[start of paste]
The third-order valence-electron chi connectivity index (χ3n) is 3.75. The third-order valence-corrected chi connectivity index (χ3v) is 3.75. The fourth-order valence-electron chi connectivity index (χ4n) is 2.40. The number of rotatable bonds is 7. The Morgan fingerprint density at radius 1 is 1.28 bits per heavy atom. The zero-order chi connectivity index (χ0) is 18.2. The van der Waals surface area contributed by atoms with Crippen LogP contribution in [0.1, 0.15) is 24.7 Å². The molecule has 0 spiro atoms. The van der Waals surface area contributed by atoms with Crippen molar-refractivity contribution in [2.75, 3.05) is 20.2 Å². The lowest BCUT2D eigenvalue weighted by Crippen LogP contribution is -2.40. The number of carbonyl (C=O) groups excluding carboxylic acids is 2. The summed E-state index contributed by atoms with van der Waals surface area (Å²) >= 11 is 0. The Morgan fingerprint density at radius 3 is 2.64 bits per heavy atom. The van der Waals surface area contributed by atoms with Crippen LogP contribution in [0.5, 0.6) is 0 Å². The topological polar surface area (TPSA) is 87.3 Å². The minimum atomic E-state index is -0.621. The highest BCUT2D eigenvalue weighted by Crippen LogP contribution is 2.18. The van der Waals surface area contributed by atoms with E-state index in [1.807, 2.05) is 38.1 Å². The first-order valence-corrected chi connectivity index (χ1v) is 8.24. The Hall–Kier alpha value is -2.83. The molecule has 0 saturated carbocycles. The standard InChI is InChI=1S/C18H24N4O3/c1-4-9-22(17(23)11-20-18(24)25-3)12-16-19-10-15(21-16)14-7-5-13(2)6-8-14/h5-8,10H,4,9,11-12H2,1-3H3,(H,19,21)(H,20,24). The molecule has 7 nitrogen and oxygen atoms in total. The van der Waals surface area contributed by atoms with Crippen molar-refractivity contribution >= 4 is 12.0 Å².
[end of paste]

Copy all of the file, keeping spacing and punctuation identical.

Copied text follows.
The third-order valence-electron chi connectivity index (χ3n) is 3.75. The third-order valence-corrected chi connectivity index (χ3v) is 3.75. The fourth-order valence-electron chi connectivity index (χ4n) is 2.40. The number of rotatable bonds is 7. The Morgan fingerprint density at radius 1 is 1.28 bits per heavy atom. The zero-order chi connectivity index (χ0) is 18.2. The van der Waals surface area contributed by atoms with Crippen LogP contribution in [0.1, 0.15) is 24.7 Å². The molecule has 0 spiro atoms. The van der Waals surface area contributed by atoms with Crippen molar-refractivity contribution in [2.75, 3.05) is 20.2 Å². The lowest BCUT2D eigenvalue weighted by Crippen LogP contribution is -2.40. The number of carbonyl (C=O) groups excluding carboxylic acids is 2. The summed E-state index contributed by atoms with van der Waals surface area (Å²) >= 11 is 0. The Morgan fingerprint density at radius 3 is 2.64 bits per heavy atom. The van der Waals surface area contributed by atoms with Crippen LogP contribution in [0.5, 0.6) is 0 Å². The topological polar surface area (TPSA) is 87.3 Å². The minimum atomic E-state index is -0.621. The highest BCUT2D eigenvalue weighted by Crippen LogP contribution is 2.18. The van der Waals surface area contributed by atoms with E-state index in [1.807, 2.05) is 38.1 Å². The first-order valence-corrected chi connectivity index (χ1v) is 8.24. The Hall–Kier alpha value is -2.83. The molecule has 0 saturated carbocycles. The standard InChI is InChI=1S/C18H24N4O3/c1-4-9-22(17(23)11-20-18(24)25-3)12-16-19-10-15(21-16)14-7-5-13(2)6-8-14/h5-8,10H,4,9,11-12H2,1-3H3,(H,19,21)(H,20,24). The molecule has 7 nitrogen and oxygen atoms in total. The van der Waals surface area contributed by atoms with Crippen molar-refractivity contribution >= 4 is 12.0 Å².